‘A girl who just likes riding her bike’

Joy (joi) noun – A feeling of great pleasure and happiness / a thing that causes joy

Recently reading some articles about Marianne Vos I was struck by two things that seem perhaps unconnected. The first; the fact that if she was a man she would be cast as the heir to Eddy Merckx, arguably the greatest ever cyclist. She is the consummate racer, a world and Olympic champion, winning across any two wheeled discipline she chooses. This in itself is noteworthy, one feels she should be celebrated more. Her profile should be higher than it undoubtedly is while she is still in her 20’s.

The greater impact is felt from the pictures in the two articles which were in the kind of magazines that probably see articles more as essays. In one photo, taken in winter sunshine so bright you can imagine the cold air, Vos is at a Cyclocross meeting. She beams from the page. Maybe from the satisfaction of a race won or someone who is naturally at ease having her picture taken. Perhaps her smile is because Marianne Vos enjoys riding her bike, any bike in any discipline, for ridings sake.

Happy - Marianne Vos
Happy – Marianne Vos

It’s natural here in the UK to seek to cast someone in the role of pantomime villain (only we actually know what a pantomime villain is after all) when one of our own is competing. After the best laid plans of the men’s road race at London 2012 were unpicked, the following day Lizzie Armitstead understood what every billboard was imploring; ‘Take the Stage’. As rain swept the Mall and the crowd yelled for a happy ending there was Marianne Vos to break the nations hearts and take the gold.

Armitstead, more understanding of her situation than the majority of those watching knew that the result was not some cruel twist in the GB Olympic fairytale. In the natural scheme of things finishing runner up to Vos was not as much of a disappointment as failing to jump Vos in the sprint, besides ‘..she is faster than most girls.. so I am chuffed with silver’.

In reality (read as among cycling fans) Vos was the clear favourite going into London and her palmares for 2012 as a whole is incredible, including road race and cyclo cross world championships and national cyclo cross and track titles. Added to the rainbow and national jerseys she also successfully defended her Giro Donne Maglia Rosa from 2011.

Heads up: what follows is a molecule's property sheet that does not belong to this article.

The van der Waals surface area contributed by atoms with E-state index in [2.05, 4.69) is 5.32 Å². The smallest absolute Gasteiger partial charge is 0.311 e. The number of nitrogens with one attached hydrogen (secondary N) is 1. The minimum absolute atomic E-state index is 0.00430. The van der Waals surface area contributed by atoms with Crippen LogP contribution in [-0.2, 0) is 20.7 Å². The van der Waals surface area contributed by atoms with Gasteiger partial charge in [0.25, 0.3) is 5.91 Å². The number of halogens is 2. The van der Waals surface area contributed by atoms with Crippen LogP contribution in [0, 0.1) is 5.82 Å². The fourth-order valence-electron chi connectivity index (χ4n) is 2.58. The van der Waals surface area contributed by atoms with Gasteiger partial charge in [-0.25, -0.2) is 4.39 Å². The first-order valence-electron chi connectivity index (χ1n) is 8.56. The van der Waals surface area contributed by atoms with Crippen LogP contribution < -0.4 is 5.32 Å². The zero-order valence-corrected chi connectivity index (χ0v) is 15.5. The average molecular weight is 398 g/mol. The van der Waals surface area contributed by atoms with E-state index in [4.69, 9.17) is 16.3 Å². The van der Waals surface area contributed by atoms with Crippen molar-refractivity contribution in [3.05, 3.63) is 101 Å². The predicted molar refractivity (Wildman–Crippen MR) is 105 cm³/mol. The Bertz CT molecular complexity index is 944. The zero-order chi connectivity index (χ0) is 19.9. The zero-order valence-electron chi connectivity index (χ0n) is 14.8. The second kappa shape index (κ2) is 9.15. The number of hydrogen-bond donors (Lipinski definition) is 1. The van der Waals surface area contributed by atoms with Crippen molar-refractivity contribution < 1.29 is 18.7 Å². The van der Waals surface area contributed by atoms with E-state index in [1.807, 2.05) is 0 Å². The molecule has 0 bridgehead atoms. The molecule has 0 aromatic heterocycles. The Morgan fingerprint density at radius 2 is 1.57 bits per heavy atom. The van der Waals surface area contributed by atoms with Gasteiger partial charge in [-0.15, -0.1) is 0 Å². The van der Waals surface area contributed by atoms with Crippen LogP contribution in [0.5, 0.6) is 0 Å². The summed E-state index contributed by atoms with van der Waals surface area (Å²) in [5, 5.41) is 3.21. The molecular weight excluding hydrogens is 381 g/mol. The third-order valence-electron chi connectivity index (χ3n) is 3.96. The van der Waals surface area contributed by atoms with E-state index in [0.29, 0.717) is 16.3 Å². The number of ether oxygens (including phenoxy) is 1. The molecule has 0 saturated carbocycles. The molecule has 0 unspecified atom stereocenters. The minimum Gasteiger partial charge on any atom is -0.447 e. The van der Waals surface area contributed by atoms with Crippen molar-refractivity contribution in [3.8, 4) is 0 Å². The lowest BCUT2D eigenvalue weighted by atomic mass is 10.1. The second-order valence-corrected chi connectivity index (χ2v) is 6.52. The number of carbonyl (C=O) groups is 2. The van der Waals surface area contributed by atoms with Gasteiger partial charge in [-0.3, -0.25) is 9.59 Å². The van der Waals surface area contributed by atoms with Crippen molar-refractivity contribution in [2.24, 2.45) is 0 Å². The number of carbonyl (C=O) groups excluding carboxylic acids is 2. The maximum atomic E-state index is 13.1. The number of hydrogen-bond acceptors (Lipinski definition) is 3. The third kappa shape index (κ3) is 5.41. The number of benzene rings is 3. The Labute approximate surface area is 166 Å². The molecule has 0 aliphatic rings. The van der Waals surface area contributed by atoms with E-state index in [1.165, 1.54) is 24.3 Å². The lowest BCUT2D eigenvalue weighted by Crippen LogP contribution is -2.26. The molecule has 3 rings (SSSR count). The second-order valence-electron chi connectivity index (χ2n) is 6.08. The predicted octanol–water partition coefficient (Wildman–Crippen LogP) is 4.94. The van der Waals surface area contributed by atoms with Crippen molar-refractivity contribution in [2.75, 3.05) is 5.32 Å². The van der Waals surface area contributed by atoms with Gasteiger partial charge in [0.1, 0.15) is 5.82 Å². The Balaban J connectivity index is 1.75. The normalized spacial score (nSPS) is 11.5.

She was winning national championships within ten years of first riding a bike as a six year old and became a world champion while still a teenager, an achievement in itself until you realise this was across two disciplines. Endurance is an obvious need for any cyclist but the way Vos manages to sustain not just a level of competitiveness, but superiority from cross through road to the track is remarkable.

Motivation stems from becoming a ‘..more complete rider’ rather than the financial rewards despite being the most bankable rider in the female peloton. What comes across in her interviews is the joy that she takes from just riding her bike. Its ‘..a great feeling” to race, she describes road racing as ‘beautiful’.

It sums up the much lower profile of women’s racing in comparison to the men’s world tour however that it has taken victories in the few races that can be associated with the men for people to recognise Vos’ success, such as the Giro. She wants to see the sport grow, yet appears quite selfless about how she is instrumental in seeing the profile raised. What comes across is a strong desire to she women’s cycling expand and improve for all of her competitors. Certainly as passionate as Marianne Vos is about winning, she is capable of doing so without the expense of her relationships with the likes of Emma Pooley who she beat at 2011 Giro.

She describes cycling as a full time hobby, enjoying being out on her bike and in competition. One feels for her comparisons with Merckx are not important. For Marianne Vos perhaps being the worlds happiest cyclist is the greatest accolade that could be bestowed on her.

Postscript

Since writing this post over a year ago Marianne Vos has claimed further world championships in cyclocross (2014) and road racing. She won the women’s Tour of Flanders for the first time and in the last month the inaugral Women’s Tour in Britain. 

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